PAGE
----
5. Microbes in gut grab more fat from food
  6. Bacteria May Signal Risk For Pancreatic Cancer
  7. Evolutionary innovation caught in the act
  8. Drug resistant tuberculosis found across the world


Multicenter Study Further Debunks Link Between Chronic Fatigue Syndrome, Murine Viruses
GenomeWeb
September 20, 2012
http://bit.ly/RGZ38z
A study published this week provides the most definitive evidence to date disproving previous reports that used molecular testing methods such as qPCR to establish a link between chronic fatigue syndrome, or myalgic encephalomyelitis, and various murine leukemia viruses.


Giant Viruses Rewrite History of Life on Earth
Sci-News
September 14, 2012
http://www.sci-news.com/biology/article00588.html
A new study by a multinational team of scientists supports the idea that viruses are ancient living organisms and not inanimate molecular remnants run amok, as some scientists have argued.


Taking a Shot at Sinking the 'Cruise Ship' Virus
WebMD
September 13, 2012
http://www.webmd.com/news/20120913/taking-shot-sinking-cruise-ship-virus
An experimental vaccine shows promise for protecting people against a nasty stomach virus known for causing outbreaks of diarrhea and vomiting on cruise ships, in nursing homes, and in other close quarters.


Discovery of essential genes for drug-resistant bacteria reveals new, high-value drug targets
Phys.org
September 14, 2012
http://bit.ly/R0ClgI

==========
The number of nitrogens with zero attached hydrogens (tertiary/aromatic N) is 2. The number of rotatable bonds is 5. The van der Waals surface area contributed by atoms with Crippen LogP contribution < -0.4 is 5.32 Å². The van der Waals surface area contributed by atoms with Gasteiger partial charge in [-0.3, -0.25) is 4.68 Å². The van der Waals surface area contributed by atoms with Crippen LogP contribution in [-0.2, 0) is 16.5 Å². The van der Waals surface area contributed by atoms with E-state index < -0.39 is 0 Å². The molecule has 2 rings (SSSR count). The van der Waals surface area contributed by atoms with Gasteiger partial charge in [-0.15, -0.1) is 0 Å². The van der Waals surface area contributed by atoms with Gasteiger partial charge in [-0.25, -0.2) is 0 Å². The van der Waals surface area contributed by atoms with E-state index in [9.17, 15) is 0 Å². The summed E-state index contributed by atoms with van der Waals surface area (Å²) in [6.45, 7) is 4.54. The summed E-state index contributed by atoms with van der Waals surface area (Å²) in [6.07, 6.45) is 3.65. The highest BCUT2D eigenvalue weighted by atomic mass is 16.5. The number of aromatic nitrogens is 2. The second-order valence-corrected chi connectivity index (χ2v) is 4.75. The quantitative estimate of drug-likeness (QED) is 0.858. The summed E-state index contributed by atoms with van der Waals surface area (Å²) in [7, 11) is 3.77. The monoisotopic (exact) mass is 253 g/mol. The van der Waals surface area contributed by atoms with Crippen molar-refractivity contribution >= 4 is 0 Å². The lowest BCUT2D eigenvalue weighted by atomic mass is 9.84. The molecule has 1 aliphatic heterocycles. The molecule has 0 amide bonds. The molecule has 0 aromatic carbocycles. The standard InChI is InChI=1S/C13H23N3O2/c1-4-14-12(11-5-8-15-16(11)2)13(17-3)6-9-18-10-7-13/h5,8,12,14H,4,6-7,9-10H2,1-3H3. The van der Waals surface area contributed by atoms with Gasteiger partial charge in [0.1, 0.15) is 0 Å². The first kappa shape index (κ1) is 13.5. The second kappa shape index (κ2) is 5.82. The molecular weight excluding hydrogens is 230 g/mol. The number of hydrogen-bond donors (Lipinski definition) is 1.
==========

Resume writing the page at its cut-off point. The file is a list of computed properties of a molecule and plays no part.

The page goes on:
Biomedical scientists collaborating on translational research are reporting the discovery of a novel, and heretofore unrecognized, set of genes essential for the growth of potentially lethal, drug-resistant bacteria.


Microbes in gut grab more fat from food
Futurity
September 12, 2012
http://www.futurity.org/top-stories/microbes-in-gut-grab-more-fat-from-food/
Some gut microbes help the body absorb more dietary fat, which means their host takes in more calories from the same amount of food.


Bacteria May Signal Risk For Pancreatic Cancer
RedOrbit
September 18, 2012
http://bit.ly/VcMm9h
In a new study, researchers report that people who had high levels of antibodies for an infectious oral bacterium turned out to have double the risk for developing pancreatic cancer.


Evolutionary innovation caught in the act
Washington Post
September 19, 2012
http://wapo.st/T60rrZ
Scientists following the evolution of a single strain of bacteria reported that it underwent several steps of mutation, surprising in its complexity, to acquire the ability to use a new food source.


Drug resistant tuberculosis found across the world
Reuters
August 29, 2012
http://www.reuters.com/article/2012/08/29/us-tuberculosis-drug-resistance-idUSBRE87S1F220120829
Scientists have found alarming levels of the lung disease tuberculosis in Africa, Asia, Europe and Latin America that are resistant to up to four powerful antibiotic drugs.

 
Information on other research developments can be found at these sites: 

Science News: 
http://www.microbeworld.org/
http://www.scicentral.com/
http://sciencedaily.com

 

Press Releases:

http://www.eurekalert.org/
http://www.newswise.com/

 

Links to other Internet sites are provided as a convenience only. ASM makes no representations about non-ASM sites; providing a link does not mean that ASM endorses or approves the site or accepts any responsibility for its content or use.

ASM Weekly Newsdigest #645

 

In this issue:

  1. Hyena Microbiome Differs Between Packs, Helps Smell Friend From Foe
  2. The dual significance of bacterial protein secretion
  3. CDC study suggests many H3N2v cases may be missed
  4. Outbreak of new coronavirus - same family as SARS - has WHO on alert
  5. Are Biologists Watching an Evolutionary Leap: One Life Form Absorbing Another?